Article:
Personal Lines Insurance: Auto or home insurance for individuals; as distinguished from commercial lines insurance for businesses.
Physical Damage Coverage for Insurance: Damage to your covered vehicle from risks including collision or distress with another vehicle object, vandalism, fire, and theft.
Policy Expiration Date: The date the current insurance expires.
Policy: A contract between the insurance company and the policyholder which determines the claims which the insurance company is legally required to pay.
Policy Period: The period time that the policy is in effect. Standard policy periods are six to twelve months.
Policyholder: The insured. The named insured who carries the insurance coverage.
Premium: The payment made for insurance.
Property & Casualty: Also know as non-life or general insurance. Casualty insurance primarily covers losses arising from accidents that cause injury to other people or damage to the property of others. Property insurance covers loss or damage from fire, theft, floods, storms, and other specified risks.
Property Damage: Damage or destruction of the public or private party, caused either by a person who is not its owner or by natural phenomena.
Property Damage Liability: Motor vehicle insurance that pays for damage the insured vehicle does to the property of others.
Quote: Estimate for the cost of insurance based on disclosed information given to the insurance company and the requested coverages.
Rate: Premium amount to be charged for automobile insurance established or reviewed by the government.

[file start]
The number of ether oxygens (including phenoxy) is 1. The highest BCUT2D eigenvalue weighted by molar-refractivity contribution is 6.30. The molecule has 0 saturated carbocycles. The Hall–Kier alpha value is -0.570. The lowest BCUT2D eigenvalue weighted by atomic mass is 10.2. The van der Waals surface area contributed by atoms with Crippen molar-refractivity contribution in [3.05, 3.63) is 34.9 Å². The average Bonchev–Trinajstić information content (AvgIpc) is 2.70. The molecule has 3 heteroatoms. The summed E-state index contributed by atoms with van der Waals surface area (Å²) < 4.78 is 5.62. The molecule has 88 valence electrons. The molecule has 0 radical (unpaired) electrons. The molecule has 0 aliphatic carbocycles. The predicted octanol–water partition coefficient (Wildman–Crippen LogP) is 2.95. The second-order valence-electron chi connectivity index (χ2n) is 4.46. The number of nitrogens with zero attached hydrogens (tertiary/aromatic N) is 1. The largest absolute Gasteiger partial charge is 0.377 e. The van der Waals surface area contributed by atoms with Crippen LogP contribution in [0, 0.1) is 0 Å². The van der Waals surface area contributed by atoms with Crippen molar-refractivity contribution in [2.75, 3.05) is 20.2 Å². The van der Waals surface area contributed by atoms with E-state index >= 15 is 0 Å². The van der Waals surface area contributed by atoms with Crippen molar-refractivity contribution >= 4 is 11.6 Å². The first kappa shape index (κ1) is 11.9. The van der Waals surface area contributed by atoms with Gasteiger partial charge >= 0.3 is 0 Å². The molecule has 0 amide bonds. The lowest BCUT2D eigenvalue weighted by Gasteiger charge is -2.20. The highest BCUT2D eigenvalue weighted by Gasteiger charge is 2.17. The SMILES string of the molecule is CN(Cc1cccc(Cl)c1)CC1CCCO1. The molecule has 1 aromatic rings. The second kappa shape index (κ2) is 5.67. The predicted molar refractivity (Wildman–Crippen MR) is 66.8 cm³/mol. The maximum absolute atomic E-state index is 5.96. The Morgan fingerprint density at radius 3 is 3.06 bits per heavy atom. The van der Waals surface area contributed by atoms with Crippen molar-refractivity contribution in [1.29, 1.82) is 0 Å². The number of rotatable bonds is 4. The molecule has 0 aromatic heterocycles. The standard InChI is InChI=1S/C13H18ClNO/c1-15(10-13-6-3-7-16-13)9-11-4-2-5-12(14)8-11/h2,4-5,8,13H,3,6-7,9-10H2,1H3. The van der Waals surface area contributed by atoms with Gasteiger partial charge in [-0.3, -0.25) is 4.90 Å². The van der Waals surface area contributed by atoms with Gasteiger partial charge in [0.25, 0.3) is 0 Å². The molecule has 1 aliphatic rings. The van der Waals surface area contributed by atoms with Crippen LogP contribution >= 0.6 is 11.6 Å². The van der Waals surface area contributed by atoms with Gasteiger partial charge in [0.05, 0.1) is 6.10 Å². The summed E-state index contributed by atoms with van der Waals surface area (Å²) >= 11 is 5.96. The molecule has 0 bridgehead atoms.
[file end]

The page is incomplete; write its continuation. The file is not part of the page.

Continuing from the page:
Recovery: The amount of money or valuables that the insurance company obtains through salvage, subrogation, or reinsurance.
Renewal: The process of keeping a policy active with no disruptions through the issuance of a renewal policy.
Rental Car Coverage: This coverage can be used to pay for a rental car when your vehicle is damaged and inoperable for a specified period of time.
Rider: An amendment or additional requirements that provide the policyholder extra protection beyond the provisions contained in a standard insurance agreement.
Second Party: The insurance company or (insurer) that issues the policy is considered the second party. The first party is the policyholder or insured. It takes two parties to form a legal contract.
Subrogation: When an insurance company has paid for a loss for which someone other than the policyholder is responsible, it may have the right to recover this loss from the guilty party. This right is called subrogation.
Third Party: Typically the third party is the individual who was injured or whose property was damaged by the first party. A person who is not a party to the insurance contract.
Tort: A “civil” wrong that entitles the injured party to recover money damages from the responsible party.
Tort Feasor: The who commits the tort.
Towing Coverage: This coverage pays for towing expenses when your car is damaged or disabled.
Underinsured Motorist (UIM) Coverage: If the other driver is at fault for an accident, Underinsured Motorist coverage protects you and your family up to your coverage limits if the at-fault driver does not have enough liability protection to pay for your injuries.
Underwriter: The insurance representative who reviews your application and decides whether you can or will be covered.
Underwriting Rules: The rules individually determined by each company to assess the risk of providing insurance coverage for the insured.
Uninsured Motorist (UM) Coverage: If the other driver is at fault for an accident, Uninsured Motorist coverage protects you and your family if injured by a hit-and-run motorist or a driver who has not purchased liability insurance.
Vehicle Identification Number: is a unique 17-digit combination of letters and numbers assigned to each vehicle that identifies the vehicles year, make, model, and other manufacturer’s details.